Stefka Wechsler of the global energy and commodity price reporting agency Argus Media on Wednesday (24 February) published a summary behind Maersk’s decision to invest directly in net zero fuels like biodiesel instead of opting for a ‘transition’ bunker fuel like LNG:
Danish shipping firm Maersk will not be using transitional marine fuels, such as LNG, to reduce its greenhouse gas emissions but instead will leapfrog directly to net zero fuels: biodiesel, bio-methanol, e-methanol, lignin fuels and green ammonia.
“Our research shows that net zero technologies are available,” the company said. Maersk is “very concerned with levels of methane [a type of greenhouse gas] emissions” from LNG and the risk of tying investments on marginal CO2 reductions rather than transformation to real net zero-emissions.
The company deems lignin fuels, which are derived from plant material, as potentially the most price-competitive net zero fuel with the lowest price estimate, almost on a par with conventional marine fuels. Bio-methanol and e-ethanol are already in use as a marine fuel. Biodiesel can be used as drop-in fuel in fuel oil.
But a key limitation for using biodiesel, bio-methanol and lignin, are producing it at scale. Biodiesel prices are affected by high demand from competing industries. Future prices of green ammonia and e-methanol depend on the cost of renewable electricity and maturity of electrolyser technology.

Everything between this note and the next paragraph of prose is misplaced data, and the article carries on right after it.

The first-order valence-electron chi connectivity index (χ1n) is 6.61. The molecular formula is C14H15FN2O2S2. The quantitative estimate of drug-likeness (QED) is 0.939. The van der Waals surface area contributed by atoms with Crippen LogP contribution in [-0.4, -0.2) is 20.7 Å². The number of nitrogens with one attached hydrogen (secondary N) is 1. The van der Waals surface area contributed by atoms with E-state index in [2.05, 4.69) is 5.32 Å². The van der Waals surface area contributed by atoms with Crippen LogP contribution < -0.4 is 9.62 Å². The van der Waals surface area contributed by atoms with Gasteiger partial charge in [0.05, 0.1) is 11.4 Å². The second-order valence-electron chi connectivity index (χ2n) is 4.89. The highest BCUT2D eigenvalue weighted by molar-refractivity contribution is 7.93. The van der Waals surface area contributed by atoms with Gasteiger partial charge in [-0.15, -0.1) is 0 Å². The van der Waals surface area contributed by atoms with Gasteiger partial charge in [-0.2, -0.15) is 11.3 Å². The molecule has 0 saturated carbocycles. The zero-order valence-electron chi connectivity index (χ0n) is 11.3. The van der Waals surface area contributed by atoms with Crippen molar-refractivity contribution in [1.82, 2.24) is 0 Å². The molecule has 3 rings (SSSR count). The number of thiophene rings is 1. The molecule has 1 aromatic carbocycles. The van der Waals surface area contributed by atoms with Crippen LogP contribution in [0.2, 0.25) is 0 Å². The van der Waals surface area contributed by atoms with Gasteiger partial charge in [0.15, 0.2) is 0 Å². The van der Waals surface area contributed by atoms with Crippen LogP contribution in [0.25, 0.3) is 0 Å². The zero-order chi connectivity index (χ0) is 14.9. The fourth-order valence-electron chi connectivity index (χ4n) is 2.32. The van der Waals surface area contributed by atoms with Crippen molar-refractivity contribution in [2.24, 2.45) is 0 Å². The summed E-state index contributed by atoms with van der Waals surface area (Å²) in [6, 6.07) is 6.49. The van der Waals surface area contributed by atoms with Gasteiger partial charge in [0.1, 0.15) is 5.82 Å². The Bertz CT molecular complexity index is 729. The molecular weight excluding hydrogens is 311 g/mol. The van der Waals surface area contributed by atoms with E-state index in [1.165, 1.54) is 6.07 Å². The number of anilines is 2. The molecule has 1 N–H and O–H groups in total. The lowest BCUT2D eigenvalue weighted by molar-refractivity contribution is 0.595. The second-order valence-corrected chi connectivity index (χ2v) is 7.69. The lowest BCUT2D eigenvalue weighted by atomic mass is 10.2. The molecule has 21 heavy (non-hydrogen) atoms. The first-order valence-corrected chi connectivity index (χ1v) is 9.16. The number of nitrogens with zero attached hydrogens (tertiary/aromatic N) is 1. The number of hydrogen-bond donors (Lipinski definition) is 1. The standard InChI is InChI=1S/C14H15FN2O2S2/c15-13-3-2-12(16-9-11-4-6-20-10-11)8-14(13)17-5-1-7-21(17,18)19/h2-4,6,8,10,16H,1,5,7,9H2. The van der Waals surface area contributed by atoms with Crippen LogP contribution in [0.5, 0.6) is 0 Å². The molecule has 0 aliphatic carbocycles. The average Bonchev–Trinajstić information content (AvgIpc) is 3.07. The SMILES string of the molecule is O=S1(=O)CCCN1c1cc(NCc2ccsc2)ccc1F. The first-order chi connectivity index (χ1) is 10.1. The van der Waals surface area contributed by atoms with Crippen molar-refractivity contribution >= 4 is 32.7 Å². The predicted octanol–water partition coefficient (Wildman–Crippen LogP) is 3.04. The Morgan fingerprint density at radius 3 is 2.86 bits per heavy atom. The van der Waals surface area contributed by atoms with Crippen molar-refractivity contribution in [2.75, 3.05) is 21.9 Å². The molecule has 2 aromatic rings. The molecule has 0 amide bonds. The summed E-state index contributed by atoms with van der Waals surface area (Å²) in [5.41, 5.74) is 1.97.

Maersk estimates that decarbonizing marine fuels will lead to doubling the price of bunkers, which in turn would lead to about a 20pc increase in container shipping rates.
In 2020, Maersk burned 10.37mn t of fuel oil for bunkering, down from 11.17mn t in 2019 and 12.02mn t in 2018. The company attributed the drop to improved vessel efficiency and also fewer vessels in operation in the second and third quarters of 2020. The company also burned 32,000t of biofuels. Maersk reduced its CO2 emissions by 46.3pc by 2020 or 33.90mn t from the 2008 baseline. The International Maritime Organization (IMO) requires that vessels reduce CO2 emissions by 40pc by 2030 from 2008, placing Maersk well ahead of IMO’s regulation.
Photo credit and source: Argus Media
Published: 25 February, 2021
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